Fatima knew she would have to pay for the tests, but would first have to change her money to Turkish money. At the currency exchange booth, it became clear that Fatima would come up $5 short of what she needed to obtain the tests, and the testing center did not accept credit cards. The siblings seemed to be at an impasse.
At some point, Fatima gave her phone to the cashier and the team tried to explain the situation. Orna Kahane, the Save a Child’s Heart travel agent, begged the cashier to disregard the missing $5. The cashier said she would give Fatima $5 of her own money to pay for the tests.
Fatima then began walking to the testing center at the airport, only to arrive and discover that the COVID tests done at the airport were not blood tests.
A chance encounter changes the course of fate
The siblings were dismayed and overwhelmed afterT learning that they would most definitely have to go into the city to get a COVID blood test. Returning to Israel was not an option.
The team on the line scrambled to find a hotel as Fatima and Youssef wandered the airport. Suddenly, a young Turkish man stopped the siblings and asked them if they needed help. He said his name was Tayfun.
Fatima handed the phone to Tayfun, who told SACH his uncle had a travel agency in the airport and wanted to help. As Tayfun sent pictures of the travel agency and a business card, the team was still a little unsure about everything.
A love of family extends to foreign strangers
What Tayfun said next convinced them to trust him. He said his nephew had Down Syndrome, and that he had a soft spot in his heart for children with this condition. This was the reason he spoke to Fatima and Youssef in the first place.
By this time, the team knew they could trust Tayfun. They had been on the phone with Fatima and Youssef for a total of three hours. SACH asked Tayfun for an official quote. By WhatsApp, he texted them a hand-written quote for airport transfers, transportation to get a COVID blood test, and hotel and meals for Youssef and Fatima for three days. The team agreed.
“But that evening, finding in this impossible situation good people who had nothing to do with Israel or Morocco, and were willing to help this little boy and his sister… I must say, I was overwhelmed.”
Tayfun took the siblings to the hotel, gave them three meals a day, and took them to do the COVID-tests.
Every hour, SACH representatives and Evelyn Shriki stayed in touch with Fatima and Youssef, making sure that the two were safe and taken care of. Fatima kept sending messages and pictures of the hotel, the restaurants etc, very excited about everything.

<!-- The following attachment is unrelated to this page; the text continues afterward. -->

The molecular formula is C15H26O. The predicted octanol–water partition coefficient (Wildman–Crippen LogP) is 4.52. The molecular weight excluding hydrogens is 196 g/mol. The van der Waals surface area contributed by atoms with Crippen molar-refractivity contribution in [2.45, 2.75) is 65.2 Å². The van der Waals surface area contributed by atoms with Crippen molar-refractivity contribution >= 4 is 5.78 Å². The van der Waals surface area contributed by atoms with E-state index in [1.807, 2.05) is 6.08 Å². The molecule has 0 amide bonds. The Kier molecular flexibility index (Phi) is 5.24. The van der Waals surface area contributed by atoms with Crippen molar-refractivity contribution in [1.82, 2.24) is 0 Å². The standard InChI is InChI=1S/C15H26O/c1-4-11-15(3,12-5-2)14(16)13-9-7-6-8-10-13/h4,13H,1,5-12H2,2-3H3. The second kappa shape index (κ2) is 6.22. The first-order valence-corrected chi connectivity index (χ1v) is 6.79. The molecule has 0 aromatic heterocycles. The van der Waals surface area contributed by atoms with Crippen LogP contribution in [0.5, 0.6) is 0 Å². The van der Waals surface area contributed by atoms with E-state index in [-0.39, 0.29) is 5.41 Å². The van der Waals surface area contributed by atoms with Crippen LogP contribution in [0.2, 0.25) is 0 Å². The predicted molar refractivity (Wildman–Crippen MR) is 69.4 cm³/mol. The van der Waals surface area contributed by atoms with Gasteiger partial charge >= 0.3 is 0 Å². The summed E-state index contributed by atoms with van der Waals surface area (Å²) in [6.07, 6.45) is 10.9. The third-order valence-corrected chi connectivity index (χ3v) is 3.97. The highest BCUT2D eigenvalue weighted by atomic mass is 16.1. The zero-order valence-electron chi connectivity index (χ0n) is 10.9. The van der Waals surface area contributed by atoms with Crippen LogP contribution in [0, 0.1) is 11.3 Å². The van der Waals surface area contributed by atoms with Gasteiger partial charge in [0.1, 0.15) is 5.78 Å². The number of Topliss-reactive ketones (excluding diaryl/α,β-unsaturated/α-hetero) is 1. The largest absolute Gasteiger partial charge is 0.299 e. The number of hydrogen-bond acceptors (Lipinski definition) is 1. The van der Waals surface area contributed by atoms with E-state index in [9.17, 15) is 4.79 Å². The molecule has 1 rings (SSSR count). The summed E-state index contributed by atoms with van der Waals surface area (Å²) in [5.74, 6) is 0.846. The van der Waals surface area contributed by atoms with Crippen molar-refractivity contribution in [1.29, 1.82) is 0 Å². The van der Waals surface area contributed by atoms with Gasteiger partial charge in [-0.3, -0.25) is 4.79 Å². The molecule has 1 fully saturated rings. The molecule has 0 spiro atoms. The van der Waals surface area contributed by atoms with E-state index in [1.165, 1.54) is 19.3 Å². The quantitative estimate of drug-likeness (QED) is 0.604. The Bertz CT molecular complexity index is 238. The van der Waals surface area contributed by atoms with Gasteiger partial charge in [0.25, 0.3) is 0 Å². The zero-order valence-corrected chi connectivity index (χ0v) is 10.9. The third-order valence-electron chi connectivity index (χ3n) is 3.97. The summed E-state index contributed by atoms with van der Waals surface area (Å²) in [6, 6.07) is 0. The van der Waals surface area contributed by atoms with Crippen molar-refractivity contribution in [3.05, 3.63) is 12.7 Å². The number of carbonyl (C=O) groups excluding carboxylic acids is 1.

Youssef and Fatima finally make it home
On Sunday morning, Tayfun took the siblings to the airport and made sure they boarded the flight to Casablanca.
The day after their arrival in Casablanca, Fatima sent us a picture of Youssef with his mother and father, in their home, sitting and smiling.
Soon after, a message in French was posted on the Save a Child’s Heart Facebook page written by Ahmed Amhil, a friend of the family in from Morocco:
This is the English translation of the message:
Today Sunday, August 23, Youssef and his sister Fatima returned to Casablanca, back home after a stay of more than seven months in Israel where Youssef underwent a heart surgery which, thank God, went well. The long stay in that country is due to the pause in air travel due to COVID-19. On behalf of the family of Youssef and Fatima, I would like to thank Save A Child's Heart and Shevet Achim, which took care of little Youssef, as well as all the medical staff at Wolfson Medical Center who performed this surgery. My thanks also go to Ms. Najat Bechar here in Morocco without whom this surgical operation would not have taken place. My sincere thanks go to Mrs. Shirat Hayam who was alongside Youssef and Fatima Zahra there in Israel throughout their stay, a great lady who has not forgotten her Moroccan and Casablanca origins and who did everything to make their stay as pleasant as possible.
“I think that especially now, in the world that we live in, we must continue with our mission, we should not lose hope and we must remember that there are good people everywhere.”
Thank you all for being those good people, and for being part of our worldwide family of Save a Child’s Heart!